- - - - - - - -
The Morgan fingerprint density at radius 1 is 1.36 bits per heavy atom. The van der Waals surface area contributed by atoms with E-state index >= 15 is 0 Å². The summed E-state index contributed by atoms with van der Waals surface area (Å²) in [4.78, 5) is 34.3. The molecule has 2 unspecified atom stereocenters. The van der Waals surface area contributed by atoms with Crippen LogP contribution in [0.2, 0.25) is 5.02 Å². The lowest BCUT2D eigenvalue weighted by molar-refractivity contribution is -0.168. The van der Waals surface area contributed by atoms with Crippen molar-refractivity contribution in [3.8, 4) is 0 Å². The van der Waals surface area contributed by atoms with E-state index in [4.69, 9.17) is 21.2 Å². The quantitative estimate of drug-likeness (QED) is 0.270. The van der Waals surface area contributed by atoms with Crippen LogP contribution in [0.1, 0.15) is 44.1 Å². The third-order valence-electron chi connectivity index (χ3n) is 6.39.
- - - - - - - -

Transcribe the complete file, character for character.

The Morgan fingerprint density at radius 1 is 1.36 bits per heavy atom. The van der Waals surface area contributed by atoms with E-state index >= 15 is 0 Å². The summed E-state index contributed by atoms with van der Waals surface area (Å²) in [4.78, 5) is 34.3. The molecule has 2 unspecified atom stereocenters. The van der Waals surface area contributed by atoms with Crippen LogP contribution in [0.2, 0.25) is 5.02 Å². The lowest BCUT2D eigenvalue weighted by molar-refractivity contribution is -0.168. The van der Waals surface area contributed by atoms with Crippen molar-refractivity contribution in [3.8, 4) is 0 Å². The van der Waals surface area contributed by atoms with E-state index in [4.69, 9.17) is 21.2 Å². The quantitative estimate of drug-likeness (QED) is 0.270. The van der Waals surface area contributed by atoms with Crippen LogP contribution in [0.1, 0.15) is 44.1 Å². The third-order valence-electron chi connectivity index (χ3n) is 6.39.